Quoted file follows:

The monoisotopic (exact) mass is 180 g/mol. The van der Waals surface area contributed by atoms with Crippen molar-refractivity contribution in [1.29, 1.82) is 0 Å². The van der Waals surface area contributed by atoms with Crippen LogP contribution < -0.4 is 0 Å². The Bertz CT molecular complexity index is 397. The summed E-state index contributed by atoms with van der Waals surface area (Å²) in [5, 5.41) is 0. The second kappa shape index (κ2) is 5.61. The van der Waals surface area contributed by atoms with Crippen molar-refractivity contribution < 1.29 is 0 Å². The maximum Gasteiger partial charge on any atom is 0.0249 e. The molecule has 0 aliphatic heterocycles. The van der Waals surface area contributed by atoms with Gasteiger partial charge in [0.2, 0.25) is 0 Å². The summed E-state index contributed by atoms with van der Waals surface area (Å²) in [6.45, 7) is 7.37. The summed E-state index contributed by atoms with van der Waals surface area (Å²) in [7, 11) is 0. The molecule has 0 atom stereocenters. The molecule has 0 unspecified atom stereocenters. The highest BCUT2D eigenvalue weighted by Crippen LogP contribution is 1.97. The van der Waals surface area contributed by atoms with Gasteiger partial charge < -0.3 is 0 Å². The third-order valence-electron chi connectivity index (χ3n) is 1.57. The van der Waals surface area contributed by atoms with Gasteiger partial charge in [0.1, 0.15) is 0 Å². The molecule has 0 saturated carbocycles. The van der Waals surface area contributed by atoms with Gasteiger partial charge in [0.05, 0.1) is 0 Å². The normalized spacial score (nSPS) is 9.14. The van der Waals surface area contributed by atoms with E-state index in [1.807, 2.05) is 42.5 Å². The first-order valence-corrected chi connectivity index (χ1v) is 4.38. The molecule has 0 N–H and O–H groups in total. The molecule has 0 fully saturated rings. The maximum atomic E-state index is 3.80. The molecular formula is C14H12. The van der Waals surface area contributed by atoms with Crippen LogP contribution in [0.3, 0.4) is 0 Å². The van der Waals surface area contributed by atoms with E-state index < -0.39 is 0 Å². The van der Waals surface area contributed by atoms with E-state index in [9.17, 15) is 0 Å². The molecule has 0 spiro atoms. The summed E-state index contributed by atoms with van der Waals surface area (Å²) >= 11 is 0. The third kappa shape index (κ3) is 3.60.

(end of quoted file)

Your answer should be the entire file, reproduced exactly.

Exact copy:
The monoisotopic (exact) mass is 180 g/mol. The van der Waals surface area contributed by atoms with Crippen molar-refractivity contribution in [1.29, 1.82) is 0 Å². The van der Waals surface area contributed by atoms with Crippen LogP contribution < -0.4 is 0 Å². The Bertz CT molecular complexity index is 397. The summed E-state index contributed by atoms with van der Waals surface area (Å²) in [5, 5.41) is 0. The second kappa shape index (κ2) is 5.61. The van der Waals surface area contributed by atoms with Crippen molar-refractivity contribution < 1.29 is 0 Å². The maximum Gasteiger partial charge on any atom is 0.0249 e. The molecule has 0 aliphatic heterocycles. The van der Waals surface area contributed by atoms with Gasteiger partial charge in [0.2, 0.25) is 0 Å². The summed E-state index contributed by atoms with van der Waals surface area (Å²) in [6.45, 7) is 7.37. The summed E-state index contributed by atoms with van der Waals surface area (Å²) in [7, 11) is 0. The molecule has 0 atom stereocenters. The molecule has 0 unspecified atom stereocenters. The highest BCUT2D eigenvalue weighted by Crippen LogP contribution is 1.97. The van der Waals surface area contributed by atoms with Gasteiger partial charge < -0.3 is 0 Å². The third-order valence-electron chi connectivity index (χ3n) is 1.57. The van der Waals surface area contributed by atoms with Gasteiger partial charge in [0.1, 0.15) is 0 Å². The molecule has 0 saturated carbocycles. The van der Waals surface area contributed by atoms with Gasteiger partial charge in [0.05, 0.1) is 0 Å². The normalized spacial score (nSPS) is 9.14. The van der Waals surface area contributed by atoms with E-state index in [1.807, 2.05) is 42.5 Å². The first-order valence-corrected chi connectivity index (χ1v) is 4.38. The molecule has 0 N–H and O–H groups in total. The molecule has 0 fully saturated rings. The maximum atomic E-state index is 3.80. The molecular formula is C14H12. The van der Waals surface area contributed by atoms with Crippen LogP contribution in [0.3, 0.4) is 0 Å². The van der Waals surface area contributed by atoms with E-state index < -0.39 is 0 Å². The van der Waals surface area contributed by atoms with E-state index in [9.17, 15) is 0 Å². The molecule has 0 spiro atoms. The summed E-state index contributed by atoms with van der Waals surface area (Å²) >= 11 is 0. The third kappa shape index (κ3) is 3.60.